Tehran has always been high on my list of places to visit. As the most populous city in Iran it’s the cultural heart of the country, combining Persian roots with modern architecture and the influence of a globalized youth who attend Tehran University. This beautiful cosmopolitan city is situated below the Alborz mountains and Mount Damavand, the highest peak in Iran. With its many complex layers of social, religious and political issues Iran is a complex destination to visit—but that does little to quell the spirit of a curious traveler.
One of the many influences the youth have had on Tehran is a rise in new coffee shops opening around the city in recent years. These coffee shops are often the only places where Iranians can socialize or use free wifi in a country without bars. However, their popularity has been countered by government raids, regulations and even shutdowns from the “morality police.” Last summer, 87 coffee shops were raided and closed in a single weekend for “not following Islamic values.”
The attempt to shutter coffee shops has been a reoccurring theme in Iranian history, with similar closures taking place following the Iranian Revolution in 1979 to combat “western influence.” Another recent string of closures happened in 2007, but the coffee shops return despite the continuous efforts against them.
One casualty of the recent crackdown was Café Prague, a popular coffee shop that opened in 2009, which had been a second home for students, activists and intellectuals in Tehran until January of this year. When the owners of the café refused to install surveillance cameras required by the morality police for “civic monitoring,” they were forced to close permanently.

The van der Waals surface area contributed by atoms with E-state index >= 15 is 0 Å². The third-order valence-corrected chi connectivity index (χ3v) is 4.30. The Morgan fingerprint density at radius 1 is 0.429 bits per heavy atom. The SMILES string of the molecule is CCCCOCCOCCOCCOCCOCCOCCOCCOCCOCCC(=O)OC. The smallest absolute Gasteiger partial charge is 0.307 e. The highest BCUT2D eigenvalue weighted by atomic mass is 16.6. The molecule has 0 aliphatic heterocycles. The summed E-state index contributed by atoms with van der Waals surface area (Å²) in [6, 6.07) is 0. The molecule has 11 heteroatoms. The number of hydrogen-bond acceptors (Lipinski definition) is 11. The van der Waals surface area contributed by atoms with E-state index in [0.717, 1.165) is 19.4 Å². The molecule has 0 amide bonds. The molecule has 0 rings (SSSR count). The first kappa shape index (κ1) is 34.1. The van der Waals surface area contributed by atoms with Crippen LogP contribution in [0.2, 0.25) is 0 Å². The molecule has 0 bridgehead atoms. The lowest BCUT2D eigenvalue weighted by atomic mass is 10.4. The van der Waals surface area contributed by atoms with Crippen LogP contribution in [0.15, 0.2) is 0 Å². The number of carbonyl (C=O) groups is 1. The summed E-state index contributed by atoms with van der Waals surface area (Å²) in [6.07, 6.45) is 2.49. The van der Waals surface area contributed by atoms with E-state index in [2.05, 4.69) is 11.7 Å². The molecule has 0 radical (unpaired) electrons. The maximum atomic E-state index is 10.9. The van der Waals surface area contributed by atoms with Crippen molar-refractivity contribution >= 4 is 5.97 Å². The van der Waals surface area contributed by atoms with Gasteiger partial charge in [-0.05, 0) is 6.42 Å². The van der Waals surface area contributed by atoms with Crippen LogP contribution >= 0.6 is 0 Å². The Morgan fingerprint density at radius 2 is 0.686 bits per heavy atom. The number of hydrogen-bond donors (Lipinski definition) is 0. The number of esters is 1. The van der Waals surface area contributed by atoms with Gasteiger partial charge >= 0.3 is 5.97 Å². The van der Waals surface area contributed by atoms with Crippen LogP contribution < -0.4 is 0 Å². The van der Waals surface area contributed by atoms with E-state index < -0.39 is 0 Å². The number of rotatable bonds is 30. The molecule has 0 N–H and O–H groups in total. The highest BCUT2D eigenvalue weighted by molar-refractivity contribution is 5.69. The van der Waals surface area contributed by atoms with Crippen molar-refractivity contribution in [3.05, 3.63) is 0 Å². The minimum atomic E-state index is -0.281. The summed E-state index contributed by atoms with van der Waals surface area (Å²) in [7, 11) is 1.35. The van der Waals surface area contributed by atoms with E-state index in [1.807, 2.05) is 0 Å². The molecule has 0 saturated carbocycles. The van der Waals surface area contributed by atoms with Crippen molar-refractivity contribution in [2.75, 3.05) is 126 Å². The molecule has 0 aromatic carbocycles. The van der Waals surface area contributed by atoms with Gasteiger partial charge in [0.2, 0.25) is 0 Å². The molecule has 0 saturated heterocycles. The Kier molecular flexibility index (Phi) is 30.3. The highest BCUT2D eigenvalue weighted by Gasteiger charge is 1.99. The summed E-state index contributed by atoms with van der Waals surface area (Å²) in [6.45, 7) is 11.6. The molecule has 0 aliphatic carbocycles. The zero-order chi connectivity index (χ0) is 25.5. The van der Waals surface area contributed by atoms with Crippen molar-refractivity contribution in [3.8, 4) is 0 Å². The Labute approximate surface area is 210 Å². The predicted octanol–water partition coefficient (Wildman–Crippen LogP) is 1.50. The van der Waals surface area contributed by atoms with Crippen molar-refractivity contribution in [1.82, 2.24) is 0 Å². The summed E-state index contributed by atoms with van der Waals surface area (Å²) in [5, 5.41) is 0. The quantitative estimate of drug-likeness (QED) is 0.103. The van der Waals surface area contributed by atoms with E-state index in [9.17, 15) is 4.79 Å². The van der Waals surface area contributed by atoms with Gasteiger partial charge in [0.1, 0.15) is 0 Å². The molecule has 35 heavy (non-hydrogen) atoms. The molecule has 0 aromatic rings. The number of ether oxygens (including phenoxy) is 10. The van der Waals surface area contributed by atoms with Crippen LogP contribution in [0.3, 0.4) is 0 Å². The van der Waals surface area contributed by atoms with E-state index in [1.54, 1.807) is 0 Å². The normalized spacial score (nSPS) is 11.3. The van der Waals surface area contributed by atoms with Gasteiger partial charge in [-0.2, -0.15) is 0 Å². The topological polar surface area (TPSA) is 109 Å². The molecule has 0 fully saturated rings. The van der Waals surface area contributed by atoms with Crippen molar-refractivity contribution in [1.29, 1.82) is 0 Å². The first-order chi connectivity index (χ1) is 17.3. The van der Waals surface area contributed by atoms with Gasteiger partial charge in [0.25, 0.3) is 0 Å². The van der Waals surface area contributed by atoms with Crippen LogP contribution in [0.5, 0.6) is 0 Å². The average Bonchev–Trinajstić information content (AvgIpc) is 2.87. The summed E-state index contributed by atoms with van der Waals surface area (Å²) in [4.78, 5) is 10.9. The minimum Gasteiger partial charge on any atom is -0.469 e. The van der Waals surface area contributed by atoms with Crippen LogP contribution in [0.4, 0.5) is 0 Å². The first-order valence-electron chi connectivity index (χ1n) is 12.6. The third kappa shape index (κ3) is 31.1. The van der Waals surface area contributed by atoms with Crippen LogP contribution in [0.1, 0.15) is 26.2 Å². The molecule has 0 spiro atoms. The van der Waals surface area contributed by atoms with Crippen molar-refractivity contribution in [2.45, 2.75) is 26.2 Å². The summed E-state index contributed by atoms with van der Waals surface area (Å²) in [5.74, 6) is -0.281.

An Iranian photographer, Amirhossein Darafsheh, took these beautiful photographs of the last day at Café Prague, which captures a glimpse of the vibrant café culture being repressed in Iran.
I loved this cafe not only because they had the best coffee and cakes in Tehran and not only for their free wifi. I loved the place because of their humanitarian views and their cultural atmosphere – which is a very rare substance in my country; Iran.
And they are shutting down the place. Why? because based on a new ruling, every cafe should have CCTVs installed in place, recored everything and give free access to the police and security forces to the recorded data. I loved cafe prague but I’m happy that they didn’t accepted this 1984ish order from a totalitarian government and closed the place.
Goodbye Cafe Prague and hope to see you someday in a free society. -Amirhossein Darafsheh
It’s hard to argue that coffee shops symbolize “western immorality” when coffee has been a part of Persian and Middle Eastern culture since long before the development of the western world. The closings are more likely symbolic victims of the political struggles between governments. But coffee shops are known to have influenced revolutions throughout history, and trying to prevent that from happening is a high priority among leaders of a theocracy.
It can be easy to forget how often freedom is taken for granted, like the simple act of enjoying a cup of coffee (or affording one) with friends in a café. Coffee is a privilege, not a right—yet it’s something most of us couldn’t imagine going a day without it. Coffee is an infinitely complex beverage, not just in the cup, but also in the social and humanitarian issues that surround it. One day I hope to enjoy coffee in Tehran, when its people are free to enjoy it as well.
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